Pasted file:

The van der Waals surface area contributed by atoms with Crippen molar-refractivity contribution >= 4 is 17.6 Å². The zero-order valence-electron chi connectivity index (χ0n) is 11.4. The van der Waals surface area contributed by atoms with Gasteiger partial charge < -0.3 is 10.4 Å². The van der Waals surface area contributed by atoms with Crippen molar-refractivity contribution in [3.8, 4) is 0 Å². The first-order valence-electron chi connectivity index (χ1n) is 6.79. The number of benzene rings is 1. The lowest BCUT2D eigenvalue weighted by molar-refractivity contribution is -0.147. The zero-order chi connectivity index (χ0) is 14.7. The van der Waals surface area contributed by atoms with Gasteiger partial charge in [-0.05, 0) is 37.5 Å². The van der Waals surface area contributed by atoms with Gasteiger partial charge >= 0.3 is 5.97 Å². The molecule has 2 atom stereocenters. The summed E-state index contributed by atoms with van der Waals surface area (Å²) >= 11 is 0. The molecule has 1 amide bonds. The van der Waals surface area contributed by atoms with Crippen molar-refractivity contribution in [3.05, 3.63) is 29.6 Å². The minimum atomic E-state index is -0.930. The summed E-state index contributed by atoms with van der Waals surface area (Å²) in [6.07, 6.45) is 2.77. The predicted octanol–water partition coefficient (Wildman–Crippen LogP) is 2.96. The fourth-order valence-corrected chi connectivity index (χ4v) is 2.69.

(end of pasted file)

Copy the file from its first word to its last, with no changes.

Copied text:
The van der Waals surface area contributed by atoms with Crippen molar-refractivity contribution >= 4 is 17.6 Å². The zero-order valence-electron chi connectivity index (χ0n) is 11.4. The van der Waals surface area contributed by atoms with Gasteiger partial charge < -0.3 is 10.4 Å². The van der Waals surface area contributed by atoms with Crippen molar-refractivity contribution in [3.8, 4) is 0 Å². The first-order valence-electron chi connectivity index (χ1n) is 6.79. The number of benzene rings is 1. The lowest BCUT2D eigenvalue weighted by molar-refractivity contribution is -0.147. The zero-order chi connectivity index (χ0) is 14.7. The van der Waals surface area contributed by atoms with Gasteiger partial charge in [-0.05, 0) is 37.5 Å². The van der Waals surface area contributed by atoms with Gasteiger partial charge >= 0.3 is 5.97 Å². The molecule has 2 atom stereocenters. The summed E-state index contributed by atoms with van der Waals surface area (Å²) >= 11 is 0. The molecule has 1 amide bonds. The van der Waals surface area contributed by atoms with Crippen molar-refractivity contribution in [3.05, 3.63) is 29.6 Å². The minimum atomic E-state index is -0.930. The summed E-state index contributed by atoms with van der Waals surface area (Å²) in [6.07, 6.45) is 2.77. The predicted octanol–water partition coefficient (Wildman–Crippen LogP) is 2.96. The fourth-order valence-corrected chi connectivity index (χ4v) is 2.69.